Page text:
If the diary has any reader at all, we seem to accept most readily a fictional reader conjured up by the writer. Anne Frank addressed her diary to an imaginary friend she named “Kitty”; in her book Anne Frank: the book, the life, the afterlife (2009) literary critic Francine Prose comments that a character named Kitty in a popular book that Anne Frank read may have inspired the fictional confidant (90-91).

Other diarists before and since Anne Frank have addressed their diaries to an imagined person they explicitly invent and name. As he starts writing the fourth entry in his “private diary for the public,” Looking in on Lockdown (2010), Dortell Williams, incarcerated in a California prison for more than 20 years, declares that he will write to an imagined woman named Lourdes:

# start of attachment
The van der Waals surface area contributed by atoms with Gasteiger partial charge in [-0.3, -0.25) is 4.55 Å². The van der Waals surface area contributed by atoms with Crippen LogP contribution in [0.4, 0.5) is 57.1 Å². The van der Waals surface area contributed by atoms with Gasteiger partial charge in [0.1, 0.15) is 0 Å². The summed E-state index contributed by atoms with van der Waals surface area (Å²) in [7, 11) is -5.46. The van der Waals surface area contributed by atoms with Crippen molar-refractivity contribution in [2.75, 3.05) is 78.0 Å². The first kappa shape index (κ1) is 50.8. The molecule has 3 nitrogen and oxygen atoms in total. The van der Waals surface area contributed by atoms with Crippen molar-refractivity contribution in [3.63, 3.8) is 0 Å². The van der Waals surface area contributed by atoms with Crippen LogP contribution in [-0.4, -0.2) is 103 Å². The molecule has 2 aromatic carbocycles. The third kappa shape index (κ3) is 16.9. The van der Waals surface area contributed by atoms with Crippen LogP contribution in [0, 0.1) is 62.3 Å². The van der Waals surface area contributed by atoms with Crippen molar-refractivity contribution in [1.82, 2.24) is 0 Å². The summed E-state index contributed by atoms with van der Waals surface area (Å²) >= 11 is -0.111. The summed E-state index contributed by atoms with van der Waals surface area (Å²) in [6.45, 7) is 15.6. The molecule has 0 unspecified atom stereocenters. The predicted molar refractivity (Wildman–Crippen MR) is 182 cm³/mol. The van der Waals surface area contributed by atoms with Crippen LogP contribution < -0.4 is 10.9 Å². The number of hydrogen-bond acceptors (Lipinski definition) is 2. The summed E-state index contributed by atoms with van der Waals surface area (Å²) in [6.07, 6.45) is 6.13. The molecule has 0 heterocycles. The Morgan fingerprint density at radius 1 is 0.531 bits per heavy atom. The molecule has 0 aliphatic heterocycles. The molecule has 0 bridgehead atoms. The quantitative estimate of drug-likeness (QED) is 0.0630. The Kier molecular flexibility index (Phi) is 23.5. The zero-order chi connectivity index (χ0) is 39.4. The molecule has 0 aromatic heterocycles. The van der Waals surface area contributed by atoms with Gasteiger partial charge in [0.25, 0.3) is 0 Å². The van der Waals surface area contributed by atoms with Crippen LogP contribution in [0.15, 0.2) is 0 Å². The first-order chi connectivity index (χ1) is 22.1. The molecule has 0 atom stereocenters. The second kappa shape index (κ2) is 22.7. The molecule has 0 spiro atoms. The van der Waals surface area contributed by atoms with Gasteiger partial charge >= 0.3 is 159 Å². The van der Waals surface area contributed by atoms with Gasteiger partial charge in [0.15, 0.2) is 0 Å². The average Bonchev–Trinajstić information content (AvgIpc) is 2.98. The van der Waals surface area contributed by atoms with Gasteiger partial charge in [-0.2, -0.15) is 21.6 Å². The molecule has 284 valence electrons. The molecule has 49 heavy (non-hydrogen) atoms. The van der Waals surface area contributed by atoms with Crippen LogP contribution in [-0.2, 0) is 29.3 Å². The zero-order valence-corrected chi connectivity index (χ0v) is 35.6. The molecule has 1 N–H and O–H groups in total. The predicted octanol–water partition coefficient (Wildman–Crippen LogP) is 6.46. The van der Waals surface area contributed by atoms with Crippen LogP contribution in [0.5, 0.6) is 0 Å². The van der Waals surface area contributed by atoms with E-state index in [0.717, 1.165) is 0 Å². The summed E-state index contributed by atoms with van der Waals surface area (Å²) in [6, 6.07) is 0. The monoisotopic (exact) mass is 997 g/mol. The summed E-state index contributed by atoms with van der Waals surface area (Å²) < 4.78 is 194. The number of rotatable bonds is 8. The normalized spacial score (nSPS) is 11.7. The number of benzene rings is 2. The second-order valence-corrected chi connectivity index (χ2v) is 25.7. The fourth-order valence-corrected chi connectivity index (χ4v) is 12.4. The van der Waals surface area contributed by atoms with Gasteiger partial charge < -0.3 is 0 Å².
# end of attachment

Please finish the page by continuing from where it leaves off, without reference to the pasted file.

Lourdes. I think that’s what I’ll call you. I’ve always liked that name. And since I don’t know any Lourdeses personally, you can be my Lourdes. A new female friend who I can build an intimate friendship and open up to more deeply than when I share with the fellas. (7)

More than 200 years earlier, a fifteen-year-old Londoner named Frances Burney penned a diary prologue that cleverly combines both conventions: the notion that a diary is addressed to “Nobody” and the custom of addressing the diary to an imagined friend:

To Nobody, then, will I write my Journal, since to Nobody can I be wholly unreserved, to Nobody can I reveal every thought, every wish of my heart, with the most unlimited confidence, the most unremitting sincerity, to the end of my life!